Construction began on the RMS Lusitania on 17 August 1904. Cunard was experiencing some financial difficulty and approached the British Admiralty for a loan of £20,000 to be paid back during a 20-year period.


In the event of a war the entire class of new superliners would be available as Auxiliary cruisers and would be outfitted to meet specifications, including 6 inch guns. The first Vessel’s name would be the Lusitania, named after an ancient Roman province on the west of the Iberian Peninsula Extremadura in Spain.


Lusitania would be build out of high-tensile steel with longitude transverse bulkheads. The engines were designed by Charles Parsons whose company, Parsons Marine, would produce the turbine engines. He designed engines for the new vessels capable of maintaining 25 knots, requiring 68,000 shaft horsepower (51,000 kW). The architect in charge of building the liners was Leonard Pesket and the builder in Cyldebank, Scotland by the name of John Brown and Company.


Lusitania was launched on June 7th 1906, christened by Mary Lady Inverclyde, and would continue on to many sea trials and admiralty tests in July and August 1907. Aside from a few vibrations in the sterns area the trials went well and the River Clyde was widened and deepened accordingly to accommodate the massive ship.

Maiden Voyage

September 7th 1907 Lusitania departs from Liverpool, England with 2,300 passengers and crew on board.


The vessel would continue on to Queenstown, Ireland (Cobh) for more passengers and mail before heading west across the North Atlantic for New York. She would reach her destination in five days and 54 minutes, arriving at Cunard’s Pier 54. This would quickly become a major event, with families gathered around the pier and reporters waiting to get their shot of the brand new ship, hailed as the finest in the world.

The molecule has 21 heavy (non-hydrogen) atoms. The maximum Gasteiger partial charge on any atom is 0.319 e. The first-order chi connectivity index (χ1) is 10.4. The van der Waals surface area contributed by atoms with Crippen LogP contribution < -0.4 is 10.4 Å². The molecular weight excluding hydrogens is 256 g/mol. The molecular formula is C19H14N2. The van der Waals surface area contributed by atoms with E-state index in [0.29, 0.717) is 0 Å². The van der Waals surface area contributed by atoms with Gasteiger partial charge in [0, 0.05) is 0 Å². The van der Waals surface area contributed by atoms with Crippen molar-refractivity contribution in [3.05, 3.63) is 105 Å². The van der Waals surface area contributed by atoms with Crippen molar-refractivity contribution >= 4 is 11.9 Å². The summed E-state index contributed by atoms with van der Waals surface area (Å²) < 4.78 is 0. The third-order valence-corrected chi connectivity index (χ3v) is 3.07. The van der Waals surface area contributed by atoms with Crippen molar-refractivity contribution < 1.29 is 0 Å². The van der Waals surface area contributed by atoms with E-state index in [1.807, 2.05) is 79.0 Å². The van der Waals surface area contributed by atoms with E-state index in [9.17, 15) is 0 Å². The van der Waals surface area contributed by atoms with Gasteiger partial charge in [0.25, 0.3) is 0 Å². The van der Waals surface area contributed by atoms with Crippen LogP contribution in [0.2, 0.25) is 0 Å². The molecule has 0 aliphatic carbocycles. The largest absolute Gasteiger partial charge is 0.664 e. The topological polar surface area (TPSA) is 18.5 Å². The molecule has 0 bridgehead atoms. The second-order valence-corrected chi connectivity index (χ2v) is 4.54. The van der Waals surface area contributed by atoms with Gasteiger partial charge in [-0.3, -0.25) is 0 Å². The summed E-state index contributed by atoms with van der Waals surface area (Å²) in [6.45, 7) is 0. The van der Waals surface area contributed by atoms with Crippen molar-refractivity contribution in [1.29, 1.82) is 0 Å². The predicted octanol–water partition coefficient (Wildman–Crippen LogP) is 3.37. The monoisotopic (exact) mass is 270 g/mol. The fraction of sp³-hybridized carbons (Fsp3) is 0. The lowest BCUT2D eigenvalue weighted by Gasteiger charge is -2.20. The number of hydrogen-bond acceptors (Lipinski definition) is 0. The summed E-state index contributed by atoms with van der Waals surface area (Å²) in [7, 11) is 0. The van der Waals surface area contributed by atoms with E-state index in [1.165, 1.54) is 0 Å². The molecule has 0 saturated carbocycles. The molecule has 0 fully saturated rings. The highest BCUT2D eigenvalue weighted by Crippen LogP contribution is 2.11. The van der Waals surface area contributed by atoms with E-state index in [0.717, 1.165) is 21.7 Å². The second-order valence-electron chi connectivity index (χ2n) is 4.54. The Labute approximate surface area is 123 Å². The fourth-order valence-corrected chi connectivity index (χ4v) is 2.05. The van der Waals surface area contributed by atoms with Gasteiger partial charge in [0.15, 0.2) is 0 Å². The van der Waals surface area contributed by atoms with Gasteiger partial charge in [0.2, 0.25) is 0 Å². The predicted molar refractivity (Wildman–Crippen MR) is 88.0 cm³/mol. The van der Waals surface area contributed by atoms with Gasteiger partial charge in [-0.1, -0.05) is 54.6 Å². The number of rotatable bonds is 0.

Celebrated author Mark Twain would be included in the throngs of people who would visit her in the coming days, famously commenting “I’ll have to tell Noah all about this when I meet him.”

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Struck Down

Lusitania departs from New York New York on her 101st voyage, 1960 passengers and crew on board on May 1st, 1915. There is a huge media interest due to various warnings from Germany.


The first World War had begun a year earlier and with Germany at war with Britain the British Isles and Ireland were declared a war zone. The German Embassy went as far as to post a warning in the New York times that passengers sailing on the Lusitania, or any British ship, would be attacked.


May 7th, 1915 U-20, under the command of Kapitanleutant Walther Schwieger fired a torpedo at the Lusitania. At approximately 2:10pm the torpedo struck the starboard side of the Lusitania, causing the vessel to develop a severe list. Approximately 30 seconds later a second explosion would take place.


The severe list limited the capacity of the crew to safetly launch the lifeboats. Many would simply fall off the decks and in some cases tip their occupants into the freezing Atlantic. A mere 18 minutes after being struck the Lusitania sank, taking with it 1198 of the 1960 passengers.


Out of the 124 children on board almost all of them, a whopping 94, would perish. After the sinking of the Lusitania there would be massive political outcry that would change the face of the war.